(Reuters) - Honda’s recent announcement that they will quit Formula One as an engine supplier at the end of next season surprised Max Verstappen less than most people.
“You could feel it coming,” the 23-year-old Red Bull driver, whose team use the Japanese power units, told reporters on Thursday ahead of the Eifel Grand Prix at Germany’s Nuerburgring.
“It’s a shame, but understandable from their side.”
Honda, whose decision to walk away surprised many in the sport given the engine’s improved performance, said it wanted to focus research and development resources on energy technologies including fuel cells and battery electric vehicles.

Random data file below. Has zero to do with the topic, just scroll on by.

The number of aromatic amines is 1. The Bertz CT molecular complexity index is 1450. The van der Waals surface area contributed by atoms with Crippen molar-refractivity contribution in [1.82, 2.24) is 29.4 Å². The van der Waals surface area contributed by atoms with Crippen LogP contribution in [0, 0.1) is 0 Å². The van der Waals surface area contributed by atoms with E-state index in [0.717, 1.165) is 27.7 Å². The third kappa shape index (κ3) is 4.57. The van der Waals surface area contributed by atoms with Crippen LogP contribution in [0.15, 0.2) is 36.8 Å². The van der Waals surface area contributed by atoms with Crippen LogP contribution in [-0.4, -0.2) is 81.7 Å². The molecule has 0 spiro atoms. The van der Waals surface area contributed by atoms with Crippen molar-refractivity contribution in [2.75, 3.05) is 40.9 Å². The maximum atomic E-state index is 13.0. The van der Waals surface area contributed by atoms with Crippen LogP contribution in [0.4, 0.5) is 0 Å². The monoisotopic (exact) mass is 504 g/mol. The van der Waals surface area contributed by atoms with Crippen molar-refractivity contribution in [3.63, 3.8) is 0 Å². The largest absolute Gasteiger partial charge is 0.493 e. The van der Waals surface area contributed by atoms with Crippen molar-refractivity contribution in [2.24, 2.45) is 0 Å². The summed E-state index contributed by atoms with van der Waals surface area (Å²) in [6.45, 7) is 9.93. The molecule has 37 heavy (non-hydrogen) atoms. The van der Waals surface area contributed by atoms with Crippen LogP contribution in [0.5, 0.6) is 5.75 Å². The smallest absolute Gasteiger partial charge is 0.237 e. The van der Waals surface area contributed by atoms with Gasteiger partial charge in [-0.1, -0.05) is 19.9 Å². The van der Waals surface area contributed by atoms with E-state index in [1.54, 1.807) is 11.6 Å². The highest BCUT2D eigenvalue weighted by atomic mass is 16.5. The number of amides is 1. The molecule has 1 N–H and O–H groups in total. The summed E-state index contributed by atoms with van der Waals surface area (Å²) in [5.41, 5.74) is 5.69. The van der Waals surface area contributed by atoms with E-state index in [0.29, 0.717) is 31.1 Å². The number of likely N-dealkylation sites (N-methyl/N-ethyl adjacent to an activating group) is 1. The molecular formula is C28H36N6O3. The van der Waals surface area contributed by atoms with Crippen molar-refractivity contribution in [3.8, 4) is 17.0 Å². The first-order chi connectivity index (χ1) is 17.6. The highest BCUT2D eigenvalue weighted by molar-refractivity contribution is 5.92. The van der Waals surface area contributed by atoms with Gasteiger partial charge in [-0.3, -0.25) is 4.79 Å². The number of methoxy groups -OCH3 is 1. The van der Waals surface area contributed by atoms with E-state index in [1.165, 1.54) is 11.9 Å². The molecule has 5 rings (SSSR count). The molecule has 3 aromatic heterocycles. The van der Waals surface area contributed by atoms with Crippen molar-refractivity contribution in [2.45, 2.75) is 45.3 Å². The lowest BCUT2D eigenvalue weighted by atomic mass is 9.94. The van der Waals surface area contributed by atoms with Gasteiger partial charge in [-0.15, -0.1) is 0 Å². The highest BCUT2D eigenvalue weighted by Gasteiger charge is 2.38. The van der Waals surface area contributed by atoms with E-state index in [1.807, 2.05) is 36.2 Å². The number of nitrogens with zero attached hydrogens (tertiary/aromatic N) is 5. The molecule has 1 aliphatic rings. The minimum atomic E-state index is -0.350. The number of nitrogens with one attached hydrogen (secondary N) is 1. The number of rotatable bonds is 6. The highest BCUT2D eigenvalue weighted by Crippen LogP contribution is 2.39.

The announcement meant that Red Bull and sister team AlphaTauri, both race winners this season, will need to source new engines for 2022.
The choice is limited, with only three manufacturers -- Renault, Mercedes and Ferrari -- left in the sport as things stand.
“I hope I don’t end up like Fred Flintstone, that I have to pedal it for myself,” quipped Verstappen, referring to the cartoon character.
Verstappen has won four races with Honda engines, one at Silverstone this year, but is a distant third in the championship after several retirements.
“We just keep on pushing. Of course they are going to pull out but they are not going to just back off now,” said the Dutchman.
“We have a great relationship... so for the rest of the year we just keep on going and also for next year, introducing the new engine.
“I’m very much looking forward to that as well, to bring it to a good end and push until the last race.”
Reporting by Alan Baldwin, editing by Toby Davis
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